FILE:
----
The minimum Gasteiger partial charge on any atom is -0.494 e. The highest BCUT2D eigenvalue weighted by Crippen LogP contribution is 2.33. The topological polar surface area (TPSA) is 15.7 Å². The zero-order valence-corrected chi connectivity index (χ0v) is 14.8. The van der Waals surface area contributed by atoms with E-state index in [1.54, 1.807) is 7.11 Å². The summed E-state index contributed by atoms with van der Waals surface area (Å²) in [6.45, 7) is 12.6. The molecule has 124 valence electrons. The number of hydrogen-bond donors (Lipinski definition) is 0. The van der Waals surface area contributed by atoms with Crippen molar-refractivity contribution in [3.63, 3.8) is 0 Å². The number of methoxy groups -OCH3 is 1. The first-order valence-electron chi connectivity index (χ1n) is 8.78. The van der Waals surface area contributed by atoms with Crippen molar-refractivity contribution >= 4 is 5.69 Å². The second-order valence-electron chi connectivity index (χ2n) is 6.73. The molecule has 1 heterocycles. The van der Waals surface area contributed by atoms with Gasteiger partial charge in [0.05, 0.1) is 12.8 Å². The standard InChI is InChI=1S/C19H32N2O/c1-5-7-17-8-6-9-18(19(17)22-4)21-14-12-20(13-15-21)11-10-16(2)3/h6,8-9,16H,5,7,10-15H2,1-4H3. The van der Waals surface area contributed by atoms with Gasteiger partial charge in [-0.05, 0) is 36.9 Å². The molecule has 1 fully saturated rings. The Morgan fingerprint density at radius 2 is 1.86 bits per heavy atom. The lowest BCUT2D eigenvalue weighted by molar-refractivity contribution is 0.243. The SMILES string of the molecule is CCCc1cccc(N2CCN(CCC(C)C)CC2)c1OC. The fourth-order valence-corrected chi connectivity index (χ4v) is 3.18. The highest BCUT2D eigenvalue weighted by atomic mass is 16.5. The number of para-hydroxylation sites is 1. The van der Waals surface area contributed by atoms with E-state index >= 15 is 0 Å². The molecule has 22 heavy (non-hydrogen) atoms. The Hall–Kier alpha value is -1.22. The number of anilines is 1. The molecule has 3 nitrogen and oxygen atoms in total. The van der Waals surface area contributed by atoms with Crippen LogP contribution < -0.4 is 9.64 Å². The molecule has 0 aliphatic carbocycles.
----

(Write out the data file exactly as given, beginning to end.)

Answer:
The minimum Gasteiger partial charge on any atom is -0.494 e. The highest BCUT2D eigenvalue weighted by Crippen LogP contribution is 2.33. The topological polar surface area (TPSA) is 15.7 Å². The zero-order valence-corrected chi connectivity index (χ0v) is 14.8. The van der Waals surface area contributed by atoms with E-state index in [1.54, 1.807) is 7.11 Å². The summed E-state index contributed by atoms with van der Waals surface area (Å²) in [6.45, 7) is 12.6. The molecule has 124 valence electrons. The number of hydrogen-bond donors (Lipinski definition) is 0. The van der Waals surface area contributed by atoms with Crippen molar-refractivity contribution in [3.63, 3.8) is 0 Å². The number of methoxy groups -OCH3 is 1. The first-order valence-electron chi connectivity index (χ1n) is 8.78. The van der Waals surface area contributed by atoms with Crippen molar-refractivity contribution >= 4 is 5.69 Å². The second-order valence-electron chi connectivity index (χ2n) is 6.73. The molecule has 1 heterocycles. The van der Waals surface area contributed by atoms with Gasteiger partial charge in [0.05, 0.1) is 12.8 Å². The standard InChI is InChI=1S/C19H32N2O/c1-5-7-17-8-6-9-18(19(17)22-4)21-14-12-20(13-15-21)11-10-16(2)3/h6,8-9,16H,5,7,10-15H2,1-4H3. The van der Waals surface area contributed by atoms with Gasteiger partial charge in [-0.05, 0) is 36.9 Å². The molecule has 1 fully saturated rings. The Morgan fingerprint density at radius 2 is 1.86 bits per heavy atom. The lowest BCUT2D eigenvalue weighted by molar-refractivity contribution is 0.243. The SMILES string of the molecule is CCCc1cccc(N2CCN(CCC(C)C)CC2)c1OC. The fourth-order valence-corrected chi connectivity index (χ4v) is 3.18. The highest BCUT2D eigenvalue weighted by atomic mass is 16.5. The number of para-hydroxylation sites is 1. The van der Waals surface area contributed by atoms with E-state index >= 15 is 0 Å². The molecule has 22 heavy (non-hydrogen) atoms. The Hall–Kier alpha value is -1.22. The number of anilines is 1. The molecule has 3 nitrogen and oxygen atoms in total. The van der Waals surface area contributed by atoms with Crippen LogP contribution < -0.4 is 9.64 Å². The molecule has 0 aliphatic carbocycles.